As the president at The Watermark Center in Muskegon, Sarah Rooks does everything from taking out the garbage to making multimillion dollar decisions, like one of the company's first projects–breaking ground on a million square foot urban development property–the former Shaw Walker Building. Watermark is constantly developing the old into new. The Watermark Lofts houses fifty-three condominiums, and Watermark 920 is a chic showroom for concerts to dance parties to intimate affairs.
"It's been so exciting being a part of creating something. It's not like just going to work, we actually get to create something, and it's been very rewarding and very cool," Sarah says.
But Sarah's favorite part of waking up and clocking in every morning is the impact her work has on her beloved community. As a self-proclaimed fourth generation "Muskegonite," Sarah says she couldn't imagine being anywhere else, and through her work, she is able to breathe new and exciting life into every corner of her hometown.
"I love my hometown, and I just want to see it continue to grow. I've seen it continually progress from when I was a kid, and why not? If you have the talent and the resources, why not do something with it?"
Sarah is an ATHENA Award nominee and was named one of the 40 Under 40 in 2011 by the Grand Rapids Business Journal. She was recently named a Muskegon County Woman of Accomplishment. Sarah is works with the Greater Muskegon Woman's Club and Adopt a Classroom through Muskegon Public Schools. She's had a hand in chairing festivals and "anything else that comes around." But when she's not giving back to her community, she's pouring her passion into her family. While her dedication and work ethic is influencing the greater Muskegon area, it's making an impact at home as well. With an 18-year-old and a 9-year-old, she's got eyes on her all the time. But as a mom, Sarah knows how to be a role model and parent, and have fun at the same time.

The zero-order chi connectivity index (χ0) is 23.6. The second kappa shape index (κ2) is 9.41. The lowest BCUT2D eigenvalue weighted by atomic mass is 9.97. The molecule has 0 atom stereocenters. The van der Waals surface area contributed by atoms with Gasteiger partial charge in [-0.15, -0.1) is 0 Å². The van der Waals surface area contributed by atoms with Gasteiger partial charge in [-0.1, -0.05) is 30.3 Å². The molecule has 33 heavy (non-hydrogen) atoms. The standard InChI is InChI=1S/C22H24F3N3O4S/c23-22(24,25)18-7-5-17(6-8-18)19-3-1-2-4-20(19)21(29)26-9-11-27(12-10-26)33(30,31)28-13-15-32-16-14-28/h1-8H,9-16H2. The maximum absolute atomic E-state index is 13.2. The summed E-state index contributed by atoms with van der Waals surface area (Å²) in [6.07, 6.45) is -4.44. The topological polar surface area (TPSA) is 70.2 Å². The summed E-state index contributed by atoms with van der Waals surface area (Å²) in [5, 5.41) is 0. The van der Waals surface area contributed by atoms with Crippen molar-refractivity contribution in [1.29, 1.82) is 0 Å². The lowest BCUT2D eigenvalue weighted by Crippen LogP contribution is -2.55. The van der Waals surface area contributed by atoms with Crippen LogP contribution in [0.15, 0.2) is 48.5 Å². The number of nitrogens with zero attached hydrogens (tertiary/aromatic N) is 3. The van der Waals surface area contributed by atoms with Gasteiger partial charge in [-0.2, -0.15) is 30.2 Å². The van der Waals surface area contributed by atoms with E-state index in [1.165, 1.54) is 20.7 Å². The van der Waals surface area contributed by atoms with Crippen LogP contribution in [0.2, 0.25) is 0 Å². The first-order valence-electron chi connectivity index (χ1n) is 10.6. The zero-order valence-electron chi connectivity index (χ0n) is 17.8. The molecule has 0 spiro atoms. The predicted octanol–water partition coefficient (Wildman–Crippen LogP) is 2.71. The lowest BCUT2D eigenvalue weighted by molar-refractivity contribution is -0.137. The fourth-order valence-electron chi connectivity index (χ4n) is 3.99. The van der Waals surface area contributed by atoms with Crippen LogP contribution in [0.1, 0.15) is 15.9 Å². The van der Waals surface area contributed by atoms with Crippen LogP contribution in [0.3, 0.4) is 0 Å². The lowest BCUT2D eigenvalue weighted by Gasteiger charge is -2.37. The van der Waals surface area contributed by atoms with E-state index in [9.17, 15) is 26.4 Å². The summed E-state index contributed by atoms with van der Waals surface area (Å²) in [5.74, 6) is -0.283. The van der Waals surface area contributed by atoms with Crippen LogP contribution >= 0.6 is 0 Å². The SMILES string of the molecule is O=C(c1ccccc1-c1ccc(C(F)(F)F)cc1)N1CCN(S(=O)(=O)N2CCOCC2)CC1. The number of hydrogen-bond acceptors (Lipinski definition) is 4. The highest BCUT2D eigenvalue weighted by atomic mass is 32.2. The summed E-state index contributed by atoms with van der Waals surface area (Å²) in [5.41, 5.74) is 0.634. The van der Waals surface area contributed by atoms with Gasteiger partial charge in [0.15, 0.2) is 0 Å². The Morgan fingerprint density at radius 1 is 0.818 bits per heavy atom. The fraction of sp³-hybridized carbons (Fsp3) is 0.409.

"I think that there's a very fine line you just can't cross. You have to be firm but friendly, but you're not their friend. You lead by example. You still have to be a mom. They're still counting on you to be a mom, someone to pick them up when they're down, to show them what's right and what's wrong," she says.
But even though some rules are rigid, Sarah doesn't always play the mom card. When her daughter was 16 years old, they joined the local roller derby league.
"It was totally like Whip It," she says.
Even though the team broke up last year, the girls still strap on their skates and hit the roller rink in town. One-on-one time gives Sarah the opportunity to instill local values into her kids like she had growing up.
"I think there is a sense of pride. I couldn't be more proud of where I live," she says.
Even though Sarah plays a leading role in her company and at home, she knows the secret to sanity is taking some personal time. She rides her bike to work everyday for twenty-five solid minutes of quiet time to think, not to mention preserve the environment. The rest of her serenity comes from her other half.
"I have a really good partner, a good husband. He's my best friend," she says. "He's got my back and knows it's crazy being married to somebody who could do well with a dose of Ritalin or a tranquilizer."
Sarah is living the dream and one of the best parts of her movie-like life is living in paradise, aka Muskegon.
Written by: Erika Fifelski is the West Michigan Woman magazine editorial coordinator. She was born and raised in West Michigan, and after a brief stint on the sunrise side, she's home and loving it. Erika enjoys gardening, vacuuming, and discovering new ways to live sustainably and support local businesses. Photos: Frederick Reineke